The season of Lent began this past Ash Wednesday. Lent is the journey from the ashes of death to the joy of the resurrected life on Easter. The days of Lent call us to turn around, to change directions, and to repent.
We are called to follow Jesus into the wilderness, to resist temptation, to fast, and to proceed “on the way” to Jerusalem and to the cross. Our Lenten journey is one of metanoia (“turning around”), of changing directions from self-serving toward the self-giving way of the cross.
Our gospel text from Luke this day begins our observance of Lent as we read of Jesus being led into the wilderness by the Spirit where for forty days he was tempted by the devil.
During the season of Lent, we prepare for Easter by recommitting our lives to following Christ. The “giving up” of things during Lent can be a significant spiritual practice of forgoing what suits us in order to focus more faithfully on what serves God. This is the kind of discipline that nurtures our capacity to subordinate our will to God’s will. But Lent is more than learning how to yield our will to God’s will. It also corresponds to the concern of strengthening our wills to withstand forces that would weaken our commitment to the sacred.
The Temptation of Jesus teaches that along with deciding what we might give up for Lent, we should also be determining ways to build up ourselves. Accordingly, through the example of Jesus’ experience in the wilderness, our scripture lesson (Luke 4:1-13) defines who and what we are up against and how we can stand against the one who would enlist us in going against the will of God. Who we are up against is the devil, whose stock in trade is false accusation and slander. By definition, the “devil” is one who intends to overthrow others by the hostile means of full-on verbal assault.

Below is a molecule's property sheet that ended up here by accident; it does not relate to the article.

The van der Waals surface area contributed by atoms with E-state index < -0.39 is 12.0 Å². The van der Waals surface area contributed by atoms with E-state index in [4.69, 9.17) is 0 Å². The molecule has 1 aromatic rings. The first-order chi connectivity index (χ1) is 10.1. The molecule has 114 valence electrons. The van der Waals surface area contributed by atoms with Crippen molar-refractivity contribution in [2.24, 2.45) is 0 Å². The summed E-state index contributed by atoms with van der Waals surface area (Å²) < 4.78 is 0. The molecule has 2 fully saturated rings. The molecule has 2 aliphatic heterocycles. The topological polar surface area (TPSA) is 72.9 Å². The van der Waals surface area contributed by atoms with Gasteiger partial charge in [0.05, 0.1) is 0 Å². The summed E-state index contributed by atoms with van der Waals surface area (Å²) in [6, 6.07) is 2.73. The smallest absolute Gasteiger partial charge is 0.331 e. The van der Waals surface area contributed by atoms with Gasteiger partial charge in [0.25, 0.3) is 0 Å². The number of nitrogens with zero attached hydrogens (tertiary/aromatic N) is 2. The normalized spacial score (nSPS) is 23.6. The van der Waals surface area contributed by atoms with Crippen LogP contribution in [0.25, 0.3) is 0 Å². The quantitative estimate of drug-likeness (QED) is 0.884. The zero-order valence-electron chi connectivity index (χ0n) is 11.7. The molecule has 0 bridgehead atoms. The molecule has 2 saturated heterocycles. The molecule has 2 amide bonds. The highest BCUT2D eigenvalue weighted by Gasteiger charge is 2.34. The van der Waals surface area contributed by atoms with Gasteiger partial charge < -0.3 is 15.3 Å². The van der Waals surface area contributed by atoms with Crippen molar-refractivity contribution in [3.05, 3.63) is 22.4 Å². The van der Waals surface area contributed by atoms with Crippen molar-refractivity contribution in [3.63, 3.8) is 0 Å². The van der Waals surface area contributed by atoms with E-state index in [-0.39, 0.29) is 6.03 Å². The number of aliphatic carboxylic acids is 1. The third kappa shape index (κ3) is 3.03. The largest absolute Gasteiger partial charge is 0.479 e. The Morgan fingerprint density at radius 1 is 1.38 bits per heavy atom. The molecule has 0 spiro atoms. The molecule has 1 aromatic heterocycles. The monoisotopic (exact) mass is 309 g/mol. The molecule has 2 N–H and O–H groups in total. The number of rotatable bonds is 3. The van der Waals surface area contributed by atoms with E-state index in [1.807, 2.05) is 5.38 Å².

What we are up against is the way the devil mounts his verbal assault on Jesus. We tend to think of temptation in terms of being lured or seduced. But this only scratches the surface of what the devil is up to with Jesus.
The deeper meaning of “to tempt” involves testing character. In the case of the devil’s approach, the test is designed to trip up Jesus. The devil’s tone with Jesus throughout the passage is provocative, even taunting. This is especially evident in verse 3:
“If you are the Son of God tell this stone to become bread.”
And then again in verse 9:
“The devil led him to Jerusalem and had him stand on the highest point of the temple, ‘If you are the Son of God, throw yourself down from here.’”